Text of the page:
Animation &Animation Artifacts &Disney 22 Feb 2012 07:19 am

Roger’s Song – Part 2

- Here I complete Seq. 02 Sc. 15, animated by Milt Kahl for 101 Dalmatians. This is the song Roger has just completed and playfully sings as Cruella de Vil exits. I have several more scenes from this sequence and will probably continue on with them next week.

They’ve all been animated, for the most part, on twos by Kahl, and it shows that not every drawing has to be on ones, which is the current fashion. Kahl knew what he was doing mechanically.

We start with the last drawing from Part 1.














The following QT includes all the drawings from the scene.
Including Part 1.
The registration is a bit loose. Sorry but, these are copies of
copies and there’s plenty of shrinkage.

If you click on the right side of the lower bar
you can watch it one frame at a time.

You can find the drafts for this film on Hans Perk‘s invaluable site, A Film LA. You’ll find this particular scene on page 30.

Mark Mayerson has also devised a helpful mosaic for this film and written some extraordinary commentary about the scenes. You’ll find this mosaic page here.

5 Responses to “Roger’s Song – Part 2”

  1. on 22 Feb 2012 at 2:31 pm 1.joe c said …

    Why Cruella never sued him for defamation I’ll never know.

  2. on 22 Feb 2012 at 2:55 pm 2.Ray Kosarin said …

    A perfect example of Kahl’s genius. His tight control of form and extraordinary draughtsmanship make him able to take knowledge from life (and in this case, if I remember right, live-action reference) and understand it so thoroughly as to highlight and caricature its most expressive accents and quirks as only an animator might.

    Caricatured drawing allows lesser animators to hide the weakness of their work behind the broadness of the design, but also trivialize it: we see it as competent “cartoon” and nothing more. Kahl, on the other hand, has such command that he can coax and emphasize the most expressive nuances from a performance and leave out he noise of any irregularity that contributes nothing to character.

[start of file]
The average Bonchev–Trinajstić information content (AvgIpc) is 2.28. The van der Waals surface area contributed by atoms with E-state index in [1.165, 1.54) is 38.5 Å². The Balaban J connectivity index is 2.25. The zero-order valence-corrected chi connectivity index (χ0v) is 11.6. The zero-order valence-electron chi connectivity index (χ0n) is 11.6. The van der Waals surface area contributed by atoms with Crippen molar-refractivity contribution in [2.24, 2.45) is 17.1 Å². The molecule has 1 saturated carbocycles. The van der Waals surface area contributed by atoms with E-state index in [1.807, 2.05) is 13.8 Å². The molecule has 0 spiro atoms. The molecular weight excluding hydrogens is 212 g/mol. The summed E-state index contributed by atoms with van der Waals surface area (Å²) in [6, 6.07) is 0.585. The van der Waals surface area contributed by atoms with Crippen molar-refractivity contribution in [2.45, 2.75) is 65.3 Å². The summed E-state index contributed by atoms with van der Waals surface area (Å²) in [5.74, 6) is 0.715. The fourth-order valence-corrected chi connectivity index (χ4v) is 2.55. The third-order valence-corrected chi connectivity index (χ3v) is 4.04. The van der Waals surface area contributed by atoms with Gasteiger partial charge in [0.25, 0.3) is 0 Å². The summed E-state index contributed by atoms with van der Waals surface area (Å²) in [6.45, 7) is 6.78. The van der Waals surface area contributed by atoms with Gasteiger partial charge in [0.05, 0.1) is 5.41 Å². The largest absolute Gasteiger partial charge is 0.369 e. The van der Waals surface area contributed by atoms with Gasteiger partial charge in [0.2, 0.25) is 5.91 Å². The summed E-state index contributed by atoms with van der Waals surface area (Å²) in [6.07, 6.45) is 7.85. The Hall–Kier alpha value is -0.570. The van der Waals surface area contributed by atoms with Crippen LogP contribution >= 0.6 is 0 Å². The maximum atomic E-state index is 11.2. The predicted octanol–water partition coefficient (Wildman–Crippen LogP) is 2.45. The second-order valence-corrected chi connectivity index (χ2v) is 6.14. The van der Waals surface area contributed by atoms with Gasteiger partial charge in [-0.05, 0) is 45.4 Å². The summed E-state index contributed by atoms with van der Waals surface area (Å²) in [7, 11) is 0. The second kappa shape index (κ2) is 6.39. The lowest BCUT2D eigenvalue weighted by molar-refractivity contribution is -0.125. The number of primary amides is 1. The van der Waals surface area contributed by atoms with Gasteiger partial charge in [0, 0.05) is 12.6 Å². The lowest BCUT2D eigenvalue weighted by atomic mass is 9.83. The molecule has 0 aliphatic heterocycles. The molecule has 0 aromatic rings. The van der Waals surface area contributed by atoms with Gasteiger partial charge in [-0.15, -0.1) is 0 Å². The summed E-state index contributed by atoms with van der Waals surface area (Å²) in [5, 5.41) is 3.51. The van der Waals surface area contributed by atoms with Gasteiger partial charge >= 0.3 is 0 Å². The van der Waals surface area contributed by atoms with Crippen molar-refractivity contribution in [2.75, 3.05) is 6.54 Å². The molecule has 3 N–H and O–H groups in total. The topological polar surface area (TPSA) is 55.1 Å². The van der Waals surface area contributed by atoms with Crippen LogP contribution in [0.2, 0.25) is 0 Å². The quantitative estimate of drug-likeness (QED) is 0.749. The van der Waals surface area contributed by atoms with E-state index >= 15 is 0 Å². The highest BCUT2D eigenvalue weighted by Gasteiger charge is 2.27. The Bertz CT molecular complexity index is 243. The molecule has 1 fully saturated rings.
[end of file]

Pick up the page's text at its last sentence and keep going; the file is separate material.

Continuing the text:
In Kahl’s hands, caricature doesn’t trivialize a character but purifies it: it’s reducing a delicious sauce versus just adding salt. This makes for a performance that justifies its being animated.

  3. on 23 Feb 2012 at 6:16 pm 3.Julian Carter said …

    I don’t agree with you that contemporary hand-drawn animation is done on solely ones. Most of the modern Disney animated features (post-Oliver & Company) seem to be animated predominantly on twos. The only animated feature I’ve ever seen that was animated solely on ones is Richard Williams’ The Thief and the Cobbler.

    I do prefer animation on ones rather than on twos, though I do realise that while more laborious, animation on ones is not necessarily superior to animation on twos. I would term it a luxury. Also, I’ve been watching some early Tom and Jerries, and couldn’t help noticing the fluidity of such early cartoons as Puss Gets the Boot and The Night Before Christmas. They are animated mostly on ones. Somewhat disappointingly, by the time I got to Tee for Two on my DVD set, the increased fluidity was mostly absent, indicating that the MGM animators were apparently no longer animating at 24fps.

    Do you have a preference for animation on ones or twos?

  4. on 23 Feb 2012 at 7:00 pm 4.Michael said …

    My preference is for animation to be done at the frame rate required to make the scene work at its best. Ham Luske points to a sequence he did on tne Tortoise & the Hare wherein a crowd scene was done on fours. It not only worked; it worked well.

    Because you like things on ones, that isn’t necessarily the best frame rate. If you want it even smoother, work at 60fps on ones. What’s stopping you – other than practical measures?

  5. on 24 Feb 2012 at 7:32 pm 5.Julian Carter said …

    I wonder if some CG animators have experimented with other frame rates (other than 24fps). I may be wrong, but I seem to remember that special effect shots in Don Bluth’s Anastasia and Titan A.E. – which combined CG backgrounds and animation with hand-drawn elements – seemed to have the CG material moving at a slower frame-rate … perhaps 12fps. Could this have been to avoid strobing?

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